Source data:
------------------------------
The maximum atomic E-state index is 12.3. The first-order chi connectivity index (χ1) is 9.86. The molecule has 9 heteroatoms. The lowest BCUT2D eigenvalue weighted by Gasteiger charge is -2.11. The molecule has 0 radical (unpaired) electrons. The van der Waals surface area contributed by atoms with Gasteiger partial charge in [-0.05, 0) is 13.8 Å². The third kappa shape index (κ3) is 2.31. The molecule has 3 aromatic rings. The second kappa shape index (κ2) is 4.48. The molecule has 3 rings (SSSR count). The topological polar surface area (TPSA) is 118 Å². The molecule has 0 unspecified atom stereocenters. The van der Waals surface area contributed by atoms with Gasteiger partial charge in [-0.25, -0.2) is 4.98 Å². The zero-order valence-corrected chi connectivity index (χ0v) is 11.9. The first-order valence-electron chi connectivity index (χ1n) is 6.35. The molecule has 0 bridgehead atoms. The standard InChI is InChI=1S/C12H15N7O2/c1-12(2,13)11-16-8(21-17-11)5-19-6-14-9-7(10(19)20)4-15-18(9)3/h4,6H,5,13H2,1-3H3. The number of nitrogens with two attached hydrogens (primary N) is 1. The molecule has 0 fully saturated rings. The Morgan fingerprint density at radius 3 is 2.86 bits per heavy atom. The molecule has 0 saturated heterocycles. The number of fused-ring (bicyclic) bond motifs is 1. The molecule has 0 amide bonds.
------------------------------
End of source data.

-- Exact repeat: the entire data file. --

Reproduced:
The maximum atomic E-state index is 12.3. The first-order chi connectivity index (χ1) is 9.86. The molecule has 9 heteroatoms. The lowest BCUT2D eigenvalue weighted by Gasteiger charge is -2.11. The molecule has 0 radical (unpaired) electrons. The van der Waals surface area contributed by atoms with Gasteiger partial charge in [-0.05, 0) is 13.8 Å². The third kappa shape index (κ3) is 2.31. The molecule has 3 aromatic rings. The second kappa shape index (κ2) is 4.48. The molecule has 3 rings (SSSR count). The topological polar surface area (TPSA) is 118 Å². The molecule has 0 unspecified atom stereocenters. The van der Waals surface area contributed by atoms with Gasteiger partial charge in [-0.25, -0.2) is 4.98 Å². The zero-order valence-corrected chi connectivity index (χ0v) is 11.9. The first-order valence-electron chi connectivity index (χ1n) is 6.35. The molecule has 0 bridgehead atoms. The standard InChI is InChI=1S/C12H15N7O2/c1-12(2,13)11-16-8(21-17-11)5-19-6-14-9-7(10(19)20)4-15-18(9)3/h4,6H,5,13H2,1-3H3. The number of nitrogens with two attached hydrogens (primary N) is 1. The molecule has 0 fully saturated rings. The Morgan fingerprint density at radius 3 is 2.86 bits per heavy atom. The molecule has 0 saturated heterocycles. The number of fused-ring (bicyclic) bond motifs is 1. The molecule has 0 amide bonds.